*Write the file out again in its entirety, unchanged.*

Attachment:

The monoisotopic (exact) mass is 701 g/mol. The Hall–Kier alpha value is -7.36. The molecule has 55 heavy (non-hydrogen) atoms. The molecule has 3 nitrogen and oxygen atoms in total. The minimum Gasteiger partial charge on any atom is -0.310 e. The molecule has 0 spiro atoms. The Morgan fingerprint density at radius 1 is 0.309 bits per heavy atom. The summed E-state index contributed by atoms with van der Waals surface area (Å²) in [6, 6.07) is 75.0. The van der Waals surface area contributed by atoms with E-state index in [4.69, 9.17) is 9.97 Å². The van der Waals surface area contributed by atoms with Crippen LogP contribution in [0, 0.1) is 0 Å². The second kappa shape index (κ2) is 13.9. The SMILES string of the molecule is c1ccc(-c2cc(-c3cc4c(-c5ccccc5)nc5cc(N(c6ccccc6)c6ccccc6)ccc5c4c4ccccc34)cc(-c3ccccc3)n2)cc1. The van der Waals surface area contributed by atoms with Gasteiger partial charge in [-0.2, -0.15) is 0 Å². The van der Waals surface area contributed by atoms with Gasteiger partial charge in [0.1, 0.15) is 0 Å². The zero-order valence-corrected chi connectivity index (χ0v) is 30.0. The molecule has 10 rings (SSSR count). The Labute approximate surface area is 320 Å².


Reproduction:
The monoisotopic (exact) mass is 701 g/mol. The Hall–Kier alpha value is -7.36. The molecule has 55 heavy (non-hydrogen) atoms. The molecule has 3 nitrogen and oxygen atoms in total. The minimum Gasteiger partial charge on any atom is -0.310 e. The molecule has 0 spiro atoms. The Morgan fingerprint density at radius 1 is 0.309 bits per heavy atom. The summed E-state index contributed by atoms with van der Waals surface area (Å²) in [6, 6.07) is 75.0. The van der Waals surface area contributed by atoms with E-state index in [4.69, 9.17) is 9.97 Å². The van der Waals surface area contributed by atoms with Crippen LogP contribution in [0, 0.1) is 0 Å². The second kappa shape index (κ2) is 13.9. The SMILES string of the molecule is c1ccc(-c2cc(-c3cc4c(-c5ccccc5)nc5cc(N(c6ccccc6)c6ccccc6)ccc5c4c4ccccc34)cc(-c3ccccc3)n2)cc1. The van der Waals surface area contributed by atoms with Gasteiger partial charge in [-0.2, -0.15) is 0 Å². The van der Waals surface area contributed by atoms with Gasteiger partial charge in [0.1, 0.15) is 0 Å². The zero-order valence-corrected chi connectivity index (χ0v) is 30.0. The molecule has 10 rings (SSSR count). The Labute approximate surface area is 320 Å².